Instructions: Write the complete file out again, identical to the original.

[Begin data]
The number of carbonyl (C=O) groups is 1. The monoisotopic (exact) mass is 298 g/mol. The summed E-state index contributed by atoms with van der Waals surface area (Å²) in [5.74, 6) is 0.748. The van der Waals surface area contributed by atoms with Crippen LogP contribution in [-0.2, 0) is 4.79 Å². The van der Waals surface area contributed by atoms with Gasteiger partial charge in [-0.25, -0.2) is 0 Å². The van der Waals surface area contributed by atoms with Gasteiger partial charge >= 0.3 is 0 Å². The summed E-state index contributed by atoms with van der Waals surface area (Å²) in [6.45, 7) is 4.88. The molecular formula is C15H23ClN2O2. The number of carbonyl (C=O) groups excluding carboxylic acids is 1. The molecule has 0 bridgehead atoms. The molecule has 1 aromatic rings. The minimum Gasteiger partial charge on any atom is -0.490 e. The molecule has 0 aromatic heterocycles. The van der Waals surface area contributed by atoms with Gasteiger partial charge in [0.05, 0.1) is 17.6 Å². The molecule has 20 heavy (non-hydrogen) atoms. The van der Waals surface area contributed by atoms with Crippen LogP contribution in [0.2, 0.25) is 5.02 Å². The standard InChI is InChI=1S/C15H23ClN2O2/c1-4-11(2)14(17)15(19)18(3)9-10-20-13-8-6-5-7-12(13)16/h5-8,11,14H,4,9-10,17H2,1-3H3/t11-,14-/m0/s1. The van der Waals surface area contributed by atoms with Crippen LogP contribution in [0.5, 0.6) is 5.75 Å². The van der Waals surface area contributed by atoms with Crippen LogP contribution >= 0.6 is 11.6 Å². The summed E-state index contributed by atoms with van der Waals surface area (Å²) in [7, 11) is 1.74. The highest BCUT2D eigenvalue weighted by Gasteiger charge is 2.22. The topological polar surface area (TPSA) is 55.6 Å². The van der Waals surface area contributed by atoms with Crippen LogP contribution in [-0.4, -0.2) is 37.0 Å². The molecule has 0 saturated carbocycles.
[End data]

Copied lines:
The number of carbonyl (C=O) groups is 1. The monoisotopic (exact) mass is 298 g/mol. The summed E-state index contributed by atoms with van der Waals surface area (Å²) in [5.74, 6) is 0.748. The van der Waals surface area contributed by atoms with Crippen LogP contribution in [-0.2, 0) is 4.79 Å². The van der Waals surface area contributed by atoms with Gasteiger partial charge in [-0.25, -0.2) is 0 Å². The van der Waals surface area contributed by atoms with Gasteiger partial charge >= 0.3 is 0 Å². The summed E-state index contributed by atoms with van der Waals surface area (Å²) in [6.45, 7) is 4.88. The molecular formula is C15H23ClN2O2. The number of carbonyl (C=O) groups excluding carboxylic acids is 1. The molecule has 0 bridgehead atoms. The molecule has 1 aromatic rings. The minimum Gasteiger partial charge on any atom is -0.490 e. The molecule has 0 aromatic heterocycles. The van der Waals surface area contributed by atoms with Gasteiger partial charge in [0.05, 0.1) is 17.6 Å². The molecule has 20 heavy (non-hydrogen) atoms. The van der Waals surface area contributed by atoms with Crippen LogP contribution in [0.2, 0.25) is 5.02 Å². The standard InChI is InChI=1S/C15H23ClN2O2/c1-4-11(2)14(17)15(19)18(3)9-10-20-13-8-6-5-7-12(13)16/h5-8,11,14H,4,9-10,17H2,1-3H3/t11-,14-/m0/s1. The van der Waals surface area contributed by atoms with Crippen LogP contribution in [0.5, 0.6) is 5.75 Å². The van der Waals surface area contributed by atoms with Crippen LogP contribution >= 0.6 is 11.6 Å². The summed E-state index contributed by atoms with van der Waals surface area (Å²) in [7, 11) is 1.74. The highest BCUT2D eigenvalue weighted by Gasteiger charge is 2.22. The topological polar surface area (TPSA) is 55.6 Å². The van der Waals surface area contributed by atoms with Crippen LogP contribution in [-0.4, -0.2) is 37.0 Å². The molecule has 0 saturated carbocycles.